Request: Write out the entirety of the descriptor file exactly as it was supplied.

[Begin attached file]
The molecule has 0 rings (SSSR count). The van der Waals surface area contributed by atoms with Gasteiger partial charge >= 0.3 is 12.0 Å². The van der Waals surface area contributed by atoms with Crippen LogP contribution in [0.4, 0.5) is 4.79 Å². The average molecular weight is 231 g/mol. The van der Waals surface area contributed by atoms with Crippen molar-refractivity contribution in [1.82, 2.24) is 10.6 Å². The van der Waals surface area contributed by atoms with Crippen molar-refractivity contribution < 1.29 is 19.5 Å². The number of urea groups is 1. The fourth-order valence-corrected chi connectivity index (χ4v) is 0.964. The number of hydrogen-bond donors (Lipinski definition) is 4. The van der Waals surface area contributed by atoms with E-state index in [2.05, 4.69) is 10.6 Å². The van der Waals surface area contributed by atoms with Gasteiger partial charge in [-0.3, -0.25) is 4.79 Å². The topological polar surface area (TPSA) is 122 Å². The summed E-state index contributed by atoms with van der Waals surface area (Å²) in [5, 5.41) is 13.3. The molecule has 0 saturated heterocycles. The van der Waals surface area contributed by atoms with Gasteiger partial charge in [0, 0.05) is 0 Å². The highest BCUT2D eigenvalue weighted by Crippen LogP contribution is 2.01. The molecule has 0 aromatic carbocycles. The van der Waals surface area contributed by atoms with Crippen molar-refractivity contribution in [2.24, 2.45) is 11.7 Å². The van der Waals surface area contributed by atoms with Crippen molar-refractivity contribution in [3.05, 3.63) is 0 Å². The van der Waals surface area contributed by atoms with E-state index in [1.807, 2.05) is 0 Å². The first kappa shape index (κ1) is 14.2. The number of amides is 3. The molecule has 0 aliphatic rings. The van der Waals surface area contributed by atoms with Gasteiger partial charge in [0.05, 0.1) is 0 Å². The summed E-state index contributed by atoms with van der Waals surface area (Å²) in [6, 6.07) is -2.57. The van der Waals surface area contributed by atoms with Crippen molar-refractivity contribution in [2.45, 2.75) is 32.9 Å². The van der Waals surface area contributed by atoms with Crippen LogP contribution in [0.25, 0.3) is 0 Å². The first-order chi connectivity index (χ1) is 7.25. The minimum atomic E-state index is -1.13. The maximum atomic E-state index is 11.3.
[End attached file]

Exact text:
The molecule has 0 rings (SSSR count). The van der Waals surface area contributed by atoms with Gasteiger partial charge >= 0.3 is 12.0 Å². The van der Waals surface area contributed by atoms with Crippen LogP contribution in [0.4, 0.5) is 4.79 Å². The average molecular weight is 231 g/mol. The van der Waals surface area contributed by atoms with Crippen molar-refractivity contribution in [1.82, 2.24) is 10.6 Å². The van der Waals surface area contributed by atoms with Crippen molar-refractivity contribution < 1.29 is 19.5 Å². The number of urea groups is 1. The fourth-order valence-corrected chi connectivity index (χ4v) is 0.964. The number of hydrogen-bond donors (Lipinski definition) is 4. The van der Waals surface area contributed by atoms with E-state index in [2.05, 4.69) is 10.6 Å². The van der Waals surface area contributed by atoms with Gasteiger partial charge in [-0.3, -0.25) is 4.79 Å². The topological polar surface area (TPSA) is 122 Å². The summed E-state index contributed by atoms with van der Waals surface area (Å²) in [5, 5.41) is 13.3. The molecule has 0 saturated heterocycles. The van der Waals surface area contributed by atoms with Gasteiger partial charge in [0, 0.05) is 0 Å². The highest BCUT2D eigenvalue weighted by Crippen LogP contribution is 2.01. The molecule has 0 aromatic carbocycles. The van der Waals surface area contributed by atoms with Crippen molar-refractivity contribution in [2.24, 2.45) is 11.7 Å². The van der Waals surface area contributed by atoms with Crippen molar-refractivity contribution in [3.05, 3.63) is 0 Å². The van der Waals surface area contributed by atoms with E-state index in [1.807, 2.05) is 0 Å². The first kappa shape index (κ1) is 14.2. The number of amides is 3. The molecule has 0 aliphatic rings. The van der Waals surface area contributed by atoms with Gasteiger partial charge in [0.05, 0.1) is 0 Å². The summed E-state index contributed by atoms with van der Waals surface area (Å²) in [6, 6.07) is -2.57. The van der Waals surface area contributed by atoms with Crippen molar-refractivity contribution in [2.45, 2.75) is 32.9 Å². The van der Waals surface area contributed by atoms with Crippen LogP contribution in [0.25, 0.3) is 0 Å². The first-order chi connectivity index (χ1) is 7.25. The minimum atomic E-state index is -1.13. The maximum atomic E-state index is 11.3.